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President Adesina of the African Development Bank delivered a clarion call this weekend to global investors, political leaders and the business community “to put capital at risk for the young people of Africa”.

He added that it was time for African governments to begin to shift from youth empowerment to youth investment. He was speaking during a panel discussion at the Tony Elumelu Foundation (TEF) entrepreneurship forum in Abuja, Nigeria.

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The panel session, moderated by CNN host Fareed Zakaria, was a key session at Africa's largest-ever gathering of entrepreneurs. The audience included Rwandan President Paul Kagame, DRC President Felix Tshisekedi, President Macky Sall of Senegal and Nigerian Vice President Yemi Osinbajo.

According to an official statement from the Bank, Adesina proposed the establishment of youth entrepreneurship and investment banks to meet the growing and urgent needs of youth entrepreneurs. “A bank you can walk into where they see assets not liabilities, where they have faith and confidence in young people,” he said. He also called for the de-risking of loans to youth businesses.

Tony O. Elumelu founded the Tony Elumelu Foundation (TEF) in 2010 to remove the obstacles that Africa’s entrepreneurs face as they grow and develop their start-ups into small and medium enterprises (SMEs) and their SMEs into national growth companies, and in turn their national growth companies into African multinationals.

The Bank has been leading continental efforts to create employment and improve livelihoods for the youth. It has approved $7.5 million to fund enterprise support organizations such as TEF and other incubators, accelerators and financial institutions.

The TEF entrepreneurship programme also aligns with the goals of the African Development Bank, whose Jobs for Youth in Africa Strategy aims to support African countries to create 25 million jobs and empower 50 million young people by 2025.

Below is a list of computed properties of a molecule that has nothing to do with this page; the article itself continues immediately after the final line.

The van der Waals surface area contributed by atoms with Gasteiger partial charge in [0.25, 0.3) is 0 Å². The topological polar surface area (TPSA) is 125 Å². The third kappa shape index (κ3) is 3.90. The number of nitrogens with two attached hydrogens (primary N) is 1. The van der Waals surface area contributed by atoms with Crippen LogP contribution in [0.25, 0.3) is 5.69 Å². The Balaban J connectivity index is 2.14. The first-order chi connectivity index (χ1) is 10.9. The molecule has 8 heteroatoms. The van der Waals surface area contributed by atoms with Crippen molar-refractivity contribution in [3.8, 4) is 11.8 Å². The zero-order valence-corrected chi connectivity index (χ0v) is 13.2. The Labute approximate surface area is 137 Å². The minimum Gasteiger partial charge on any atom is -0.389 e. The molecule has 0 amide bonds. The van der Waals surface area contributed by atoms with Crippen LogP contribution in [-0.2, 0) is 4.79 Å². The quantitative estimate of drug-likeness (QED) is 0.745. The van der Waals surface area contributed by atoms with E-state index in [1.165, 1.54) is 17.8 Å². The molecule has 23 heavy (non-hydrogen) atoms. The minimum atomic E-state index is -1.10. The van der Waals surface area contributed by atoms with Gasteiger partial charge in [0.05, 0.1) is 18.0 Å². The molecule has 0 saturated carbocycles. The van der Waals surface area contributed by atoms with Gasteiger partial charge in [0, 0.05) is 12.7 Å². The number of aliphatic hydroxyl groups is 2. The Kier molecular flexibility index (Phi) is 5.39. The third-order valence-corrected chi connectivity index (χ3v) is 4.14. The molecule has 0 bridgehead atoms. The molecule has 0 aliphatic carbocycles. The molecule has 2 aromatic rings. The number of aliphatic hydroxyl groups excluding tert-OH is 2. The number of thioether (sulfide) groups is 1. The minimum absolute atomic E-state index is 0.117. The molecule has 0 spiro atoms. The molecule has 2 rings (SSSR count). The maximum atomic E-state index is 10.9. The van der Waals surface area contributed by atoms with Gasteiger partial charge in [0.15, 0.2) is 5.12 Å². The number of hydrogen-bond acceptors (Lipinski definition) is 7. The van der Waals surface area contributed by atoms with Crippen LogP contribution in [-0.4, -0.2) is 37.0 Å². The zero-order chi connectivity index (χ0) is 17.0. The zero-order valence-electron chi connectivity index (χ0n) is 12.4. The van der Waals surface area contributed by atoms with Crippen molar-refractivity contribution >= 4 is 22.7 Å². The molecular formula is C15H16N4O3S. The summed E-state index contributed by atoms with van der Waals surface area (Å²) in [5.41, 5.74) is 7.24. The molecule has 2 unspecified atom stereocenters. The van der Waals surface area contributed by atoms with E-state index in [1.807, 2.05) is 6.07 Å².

Many young entrepreneurs selected for this year’s programme believe the scheme is the right tool, among others, to creating and developing  African-owned conglomerates.

“What is important is legacy. You may have all the money but without the legacy no one will remember you. Our hope is that the Tony Elumelu Foundation and partners such as the African Development Bank are on the right path to building our continent,” said 26 year-old William Agou-Wuoi from South Sudan.

Agou-Wuoi runs the ‘Impression Hub,’ a technology firm that has developed an application to connect South Sudanese farmers with buyers, thereby creating markets for farm produce and helping to boost incomes. He is receiving training from the Foundation after which he will receive $5,000 in capital.

President Adesina earlier hosted a breakfast meeting with Nigerian business leaders during which he and President Tshisekedi called for investments for the DRC, especially in the country’s power sector.

The DRC, which supplies around 50% of the world’s cobalt, also has huge amounts of other natural resources including gold, oil and copper, most of which remain largely untapped. A 2009 study showed that the country had mineral resources worth $24 trillion, the Bank further noted.

President Adesina cited in particular DRC’s 100,000MW Inga hydropower project, saying that it has the potential of providing the continent’s energy requirements and can accelerate trade and development, as envisaged under the African Continental Free Trade Area agreement. The project also aligns with the Bank’s High 5 Priority of ‘Light Up and Power Africa’, he said.

“If we can help the Democratic Republic of the Congo to unlock the potential of Inga, then Africa will benefit,” he added.

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President Tshisekedi announced his government’s plans to welcome businesses seeking to invest in his country, including introducing visas on arrival.

“I am convinced that in the coming decade Africa will be a powerhouse, not in terms of military strength but in terms of its economic power,” the DRC leader said.

President Adesina’s delegation included Jennifer Blanke, Bank Vice President for agriculture, human and social development, who moderated the opening session of the forum. Blanke also paid a working visit to the staff of the Bank’s regional office.

Source: The African Development Bank